Safe Site busts a Health and Safety myth

Safe Site busts a Health and Safety myth

Q: I’m a subbie and I’m only on-site for a couple of hours, surely I’m not responsible for health and safety and don’t have to do any paperwork?

A: Wrong. Even if you’re a subbie who is only onsite for a couple of hours, you still have health and safety responsibilities. From workers through to company directors, safety on-site is now everyone’s responsibility.

Here’s an example: Sam is a self-employed floor sander. He often does sanding on residential renovations for his friend Bruce the builder. Although Sam may only come on-site for a few hours or days, he is still a PCBU (Person Conducting a Business or Undertaking) and has responsibilities.

The extent of his duty will depend on how far he is able to control the risk. The more influence and control he has over the risk, the more responsibility he has. And because Sam is usually sharing a site with other crews or workers, he needs to be consulting with these other businesses to make sure everyone on-site is kept safe.

Under the Health and Safety at Work Act, clients, principals, main contractors and sub-contractors are all PCBUs. Despite the name, a PCBU is not necessarily one person – in most cases a PCBU will be a business entity, like a company or organisation but it could also be an individual running their own business, like a sole trader. A PCBU has the “primary responsibility of care” to ensure the safety of its workers and anyone affected by its work.

PCBUs must (as far as is reasonably practical):

· Have a safe site, plant, structures and ways of working
· Make sure plant, structures and substances are used, handled and stored safely
· Provide facilities for the welfare of workers, such as running water and toilets
· Provide necessary information, training and supervision to protect people from risk
· Monitor health and workplace conditions

As Sam is self-employed, he is also classed as a “worker” under the Act. This means he also has a responsibility to take reasonable care to ensure the health and safety of himself and others in the workplace.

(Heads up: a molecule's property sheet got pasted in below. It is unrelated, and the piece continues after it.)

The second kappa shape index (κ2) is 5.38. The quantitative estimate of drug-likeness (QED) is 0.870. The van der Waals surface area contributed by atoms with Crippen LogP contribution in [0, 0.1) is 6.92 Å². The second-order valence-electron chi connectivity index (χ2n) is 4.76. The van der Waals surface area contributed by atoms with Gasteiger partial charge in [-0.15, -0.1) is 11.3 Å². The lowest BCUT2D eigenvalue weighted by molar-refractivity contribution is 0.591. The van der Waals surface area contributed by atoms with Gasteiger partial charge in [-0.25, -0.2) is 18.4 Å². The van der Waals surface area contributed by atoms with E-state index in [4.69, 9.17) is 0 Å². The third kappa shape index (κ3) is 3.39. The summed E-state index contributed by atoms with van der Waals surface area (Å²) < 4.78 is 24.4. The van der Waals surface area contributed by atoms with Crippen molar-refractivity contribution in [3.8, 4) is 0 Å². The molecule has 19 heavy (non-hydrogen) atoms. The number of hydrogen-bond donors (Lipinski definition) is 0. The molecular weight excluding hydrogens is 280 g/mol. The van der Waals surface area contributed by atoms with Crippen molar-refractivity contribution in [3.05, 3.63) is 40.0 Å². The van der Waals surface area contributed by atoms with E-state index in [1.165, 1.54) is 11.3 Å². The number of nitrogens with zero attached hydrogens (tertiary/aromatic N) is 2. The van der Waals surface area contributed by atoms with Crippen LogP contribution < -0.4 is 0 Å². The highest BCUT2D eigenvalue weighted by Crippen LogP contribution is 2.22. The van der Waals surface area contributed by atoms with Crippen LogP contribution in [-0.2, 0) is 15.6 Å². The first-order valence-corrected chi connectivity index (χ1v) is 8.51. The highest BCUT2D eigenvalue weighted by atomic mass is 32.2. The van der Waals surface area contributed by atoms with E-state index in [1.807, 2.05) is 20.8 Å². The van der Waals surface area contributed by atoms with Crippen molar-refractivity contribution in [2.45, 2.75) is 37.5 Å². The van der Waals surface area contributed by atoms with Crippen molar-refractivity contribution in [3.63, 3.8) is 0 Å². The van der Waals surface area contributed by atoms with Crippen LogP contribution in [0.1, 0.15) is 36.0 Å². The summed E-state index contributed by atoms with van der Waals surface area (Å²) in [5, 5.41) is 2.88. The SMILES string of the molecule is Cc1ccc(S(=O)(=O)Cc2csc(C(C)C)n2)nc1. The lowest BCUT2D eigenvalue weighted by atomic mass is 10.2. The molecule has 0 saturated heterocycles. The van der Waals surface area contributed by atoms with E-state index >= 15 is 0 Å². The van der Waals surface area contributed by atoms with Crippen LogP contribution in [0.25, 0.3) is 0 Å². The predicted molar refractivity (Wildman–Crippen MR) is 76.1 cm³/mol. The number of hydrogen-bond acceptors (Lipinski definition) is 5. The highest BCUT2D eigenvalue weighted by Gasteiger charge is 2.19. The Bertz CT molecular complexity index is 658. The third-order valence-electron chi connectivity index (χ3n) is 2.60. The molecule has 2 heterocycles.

So, what should Sam be doing?

Let’s take Sam. He may only be on-site for a day but he still needs to be thinking about what risks there might be and what he can do to manage them. As a minimum, we would suggest Sam:

1. Meets with the main contractor before starting work to discuss the job, any risks and what to do in an emergency

2. Completes a:

• Site Specific Health and Safety Agreement with the main contractor

• Hazardous Products and Substances Register for his varnishes and stains

• Site/Job Hazard Risk Register. The Hazardous Products and Substances Register may be the same for most of his jobs and might just need minor changes for each job

3. Does a quick Step Back 5x5 to think through the job.

Not just ticking the boxes

By talking to the main contractor and completing the Agreement, Sam is helping to communicate what he is doing about safety. By completing the Hazardous Products and Substances Register and Site/Job Hazard Risk Register, he is communicating what the risks of his work might be and how he will manage them on-site. By completing the right safety documentation, he is not just “ticking the boxes” but taking a systematic approach to managing risks. This reduces the chances of miscommunication and mistakes.

In the event of an accident or injury, it is also evidence that Sam is on top of safety. In a nutshell, the job is not there to create paperwork, the paperwork is there to support the job.

By Site Safe NZ